It is unusual not to read, listen or think about topics in the 21st century like sustainability, friendly environment, recycling, composting, greenhouse gases emissions and related environmental issues that can and will have an effect on us throughout our lives.
Many cities in the United States understand the consequences if changes are not in place. And the State College Borough, too, is coming along with friendly environmental actions.
The borough is following up with changes the world needs.
Since 2005 the entire fleet of buses from the Centre Area Transportation Authority run exclusively on clean natural gas, or CNG.
This fossil fuel is commonly found in the U.S. The Center County Recycle & Refuse Authority recycling hangar in Bellefonte, which takes practically any object but blue prints.
The labeled trash containers for recycling objects all over University Park is also a noticeable step taken locally toward a more environmentally friendly community.
One of the most recent additions was during fall of 2011 in some of the State College Borough Council meetings when the development of an idea in having automated collection through three sizes of trash bins specific for refuse and organic waste — anything that comes from plants or animals that is biodegradable — set to start at the end of 2012.
Because of the smaller scale of this community, new ideas can be easily brought to the table and the quality of life can be improved.
Why would you have countless specific trash containers for recycling products, varying from newspapers to cans, in almost every floor of every department on campus — and then leave only regular trash cans in which refuse and recyclable waste are combined when it comes to the State College downtown area?
The simple attitude of bringing the same recycling trash containers down to the business center of town can reduce the borough’s environmental footprint.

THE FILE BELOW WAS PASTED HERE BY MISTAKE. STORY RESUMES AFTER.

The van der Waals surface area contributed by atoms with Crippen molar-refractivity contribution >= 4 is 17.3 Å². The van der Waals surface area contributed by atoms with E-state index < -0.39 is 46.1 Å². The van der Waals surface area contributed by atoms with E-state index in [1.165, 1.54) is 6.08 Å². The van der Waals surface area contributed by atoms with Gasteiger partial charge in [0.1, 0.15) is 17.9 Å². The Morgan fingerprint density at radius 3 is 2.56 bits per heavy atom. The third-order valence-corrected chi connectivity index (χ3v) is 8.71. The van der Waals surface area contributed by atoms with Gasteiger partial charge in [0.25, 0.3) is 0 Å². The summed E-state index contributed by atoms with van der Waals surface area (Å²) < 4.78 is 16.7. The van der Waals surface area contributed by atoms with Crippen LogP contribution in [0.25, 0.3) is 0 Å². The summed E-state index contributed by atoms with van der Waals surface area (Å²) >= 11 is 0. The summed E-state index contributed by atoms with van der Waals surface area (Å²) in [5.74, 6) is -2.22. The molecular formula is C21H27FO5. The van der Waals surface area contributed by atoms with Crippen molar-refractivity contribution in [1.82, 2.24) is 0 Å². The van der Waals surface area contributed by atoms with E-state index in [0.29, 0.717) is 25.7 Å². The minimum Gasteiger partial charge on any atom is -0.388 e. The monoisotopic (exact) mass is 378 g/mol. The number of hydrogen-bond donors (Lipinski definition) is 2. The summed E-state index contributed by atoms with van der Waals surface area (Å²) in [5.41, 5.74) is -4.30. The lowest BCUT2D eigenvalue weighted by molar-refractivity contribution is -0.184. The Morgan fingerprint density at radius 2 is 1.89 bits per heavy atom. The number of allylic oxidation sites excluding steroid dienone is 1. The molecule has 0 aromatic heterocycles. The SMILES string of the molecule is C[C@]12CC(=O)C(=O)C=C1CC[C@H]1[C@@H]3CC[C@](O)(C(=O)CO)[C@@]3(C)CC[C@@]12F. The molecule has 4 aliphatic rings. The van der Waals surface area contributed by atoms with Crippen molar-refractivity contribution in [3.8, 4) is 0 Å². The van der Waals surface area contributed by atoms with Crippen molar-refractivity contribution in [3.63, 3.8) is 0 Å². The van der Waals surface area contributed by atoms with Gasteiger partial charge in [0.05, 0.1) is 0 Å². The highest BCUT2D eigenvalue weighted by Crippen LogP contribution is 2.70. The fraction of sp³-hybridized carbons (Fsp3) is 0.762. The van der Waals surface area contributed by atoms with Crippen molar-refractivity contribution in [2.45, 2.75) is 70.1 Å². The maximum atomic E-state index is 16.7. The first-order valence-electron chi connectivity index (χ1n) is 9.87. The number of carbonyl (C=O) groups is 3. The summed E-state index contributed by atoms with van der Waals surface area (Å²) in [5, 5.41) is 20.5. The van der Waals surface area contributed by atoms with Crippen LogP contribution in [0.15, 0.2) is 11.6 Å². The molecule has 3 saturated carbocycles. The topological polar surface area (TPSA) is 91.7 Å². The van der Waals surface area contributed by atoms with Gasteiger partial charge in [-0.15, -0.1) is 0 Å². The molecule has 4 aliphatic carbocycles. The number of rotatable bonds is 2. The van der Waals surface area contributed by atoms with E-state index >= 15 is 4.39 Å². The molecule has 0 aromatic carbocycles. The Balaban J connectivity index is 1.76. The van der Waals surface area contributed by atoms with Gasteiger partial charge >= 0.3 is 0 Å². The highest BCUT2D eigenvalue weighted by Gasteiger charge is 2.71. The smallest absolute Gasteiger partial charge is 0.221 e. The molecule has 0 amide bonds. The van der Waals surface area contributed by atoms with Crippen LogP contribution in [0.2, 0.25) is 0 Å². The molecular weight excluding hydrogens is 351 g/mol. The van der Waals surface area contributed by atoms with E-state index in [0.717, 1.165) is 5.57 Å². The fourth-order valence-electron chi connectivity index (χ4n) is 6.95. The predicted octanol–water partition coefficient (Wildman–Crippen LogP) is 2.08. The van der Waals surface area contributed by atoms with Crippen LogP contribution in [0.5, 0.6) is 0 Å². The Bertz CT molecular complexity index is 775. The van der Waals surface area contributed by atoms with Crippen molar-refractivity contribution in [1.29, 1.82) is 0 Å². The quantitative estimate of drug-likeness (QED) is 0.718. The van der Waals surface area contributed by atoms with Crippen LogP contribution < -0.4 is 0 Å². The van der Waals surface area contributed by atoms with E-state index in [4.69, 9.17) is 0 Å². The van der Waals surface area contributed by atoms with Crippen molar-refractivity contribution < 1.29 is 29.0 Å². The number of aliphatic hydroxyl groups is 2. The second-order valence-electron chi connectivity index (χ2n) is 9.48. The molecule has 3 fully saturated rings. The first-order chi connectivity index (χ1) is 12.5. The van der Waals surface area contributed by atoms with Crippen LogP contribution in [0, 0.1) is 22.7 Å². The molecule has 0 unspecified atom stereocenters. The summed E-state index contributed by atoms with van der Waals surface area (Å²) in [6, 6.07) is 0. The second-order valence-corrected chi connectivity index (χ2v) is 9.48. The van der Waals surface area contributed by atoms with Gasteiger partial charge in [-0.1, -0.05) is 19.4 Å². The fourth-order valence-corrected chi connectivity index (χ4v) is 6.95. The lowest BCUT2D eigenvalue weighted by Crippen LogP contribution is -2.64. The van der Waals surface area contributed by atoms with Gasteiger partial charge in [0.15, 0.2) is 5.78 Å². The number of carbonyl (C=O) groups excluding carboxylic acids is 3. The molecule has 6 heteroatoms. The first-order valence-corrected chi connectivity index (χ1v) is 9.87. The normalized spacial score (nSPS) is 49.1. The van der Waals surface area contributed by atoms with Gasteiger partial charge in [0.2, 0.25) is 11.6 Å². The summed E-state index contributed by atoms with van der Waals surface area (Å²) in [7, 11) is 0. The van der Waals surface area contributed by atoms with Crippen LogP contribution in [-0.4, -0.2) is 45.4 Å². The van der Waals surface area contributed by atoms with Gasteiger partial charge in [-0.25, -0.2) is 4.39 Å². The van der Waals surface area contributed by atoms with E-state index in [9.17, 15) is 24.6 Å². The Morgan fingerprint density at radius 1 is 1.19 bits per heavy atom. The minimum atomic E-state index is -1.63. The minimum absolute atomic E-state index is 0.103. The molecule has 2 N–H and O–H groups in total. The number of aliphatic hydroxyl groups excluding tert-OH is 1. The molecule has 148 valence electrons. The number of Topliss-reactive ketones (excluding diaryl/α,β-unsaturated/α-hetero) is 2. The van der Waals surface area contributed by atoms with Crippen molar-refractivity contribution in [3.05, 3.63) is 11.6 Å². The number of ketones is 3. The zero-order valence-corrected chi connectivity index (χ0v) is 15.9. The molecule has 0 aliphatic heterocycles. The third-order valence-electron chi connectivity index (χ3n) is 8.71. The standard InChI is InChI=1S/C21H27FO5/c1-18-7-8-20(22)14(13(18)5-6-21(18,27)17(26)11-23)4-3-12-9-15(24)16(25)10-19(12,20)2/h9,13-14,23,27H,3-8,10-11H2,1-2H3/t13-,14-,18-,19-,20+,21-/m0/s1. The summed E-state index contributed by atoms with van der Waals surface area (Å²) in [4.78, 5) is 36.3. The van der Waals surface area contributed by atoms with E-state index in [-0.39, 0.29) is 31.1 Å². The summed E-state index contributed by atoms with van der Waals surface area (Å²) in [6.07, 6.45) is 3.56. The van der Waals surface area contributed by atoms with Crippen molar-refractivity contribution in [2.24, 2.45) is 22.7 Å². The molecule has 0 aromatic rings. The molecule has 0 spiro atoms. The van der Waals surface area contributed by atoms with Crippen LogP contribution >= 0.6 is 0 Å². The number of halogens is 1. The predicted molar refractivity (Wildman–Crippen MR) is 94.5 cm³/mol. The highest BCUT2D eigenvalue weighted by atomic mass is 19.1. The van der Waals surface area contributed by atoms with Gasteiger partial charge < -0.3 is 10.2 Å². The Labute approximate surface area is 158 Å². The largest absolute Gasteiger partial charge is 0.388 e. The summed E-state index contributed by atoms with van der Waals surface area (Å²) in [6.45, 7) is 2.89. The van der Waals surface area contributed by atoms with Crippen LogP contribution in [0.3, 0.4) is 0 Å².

Also when you have the main campus from one of the nation’s top research universities in your backyard, as State College does, you should make the most out of it.
The borough could do this by creating close ties and supporting studies into how to have a higher quality of life in the community — especially when there is an entire center dedicated to the subject, like the Penn State Center for Sustainability.
With programs at the center such as the Careers in Sustainability initiative, State College could develop more energy efficient and cleaner fuel for its public transportation.
Natural gas is a cleaner fossil fuel than oil and diesel, but not as much some might think.
Another quick and easy sustainable implementation in transportation in State College relates to bicycles.
I lived in Los Angeles for almost three years and I observed the addition of new white bicycle lanes next to the curbs on hundreds of streets, even in the downtown area.
These would encourage citizens to choose bicycles over cars — thousands of Angelenos adopted the cyclist approach to transportation, and so did I.
This source of initiative can add more bicycles groups to the crowds of bikers that already ride around campus, like the well-recognized “Happy Thursday” group.
It would influence residents to follow the same path if painted bike lanes were part of major streets like Atherton Street, Allen Street and College Avenue.
The borough’s negative environmental impact would drop.
And if you own a car, you may remember the peaking gas prices at $3.936 on April 4, so this should get you motivated to change your transportation method while in State College.
As the future unfolds, State College should keep up looking forward to partnerships with the university as well as its own initiatives to make life healthier and happier in the valley.
Eric Visintainer is a senior majoring in print journalism and is The Daily Collegian’s Thursday columnist. Email him at firstname.lastname@example.org.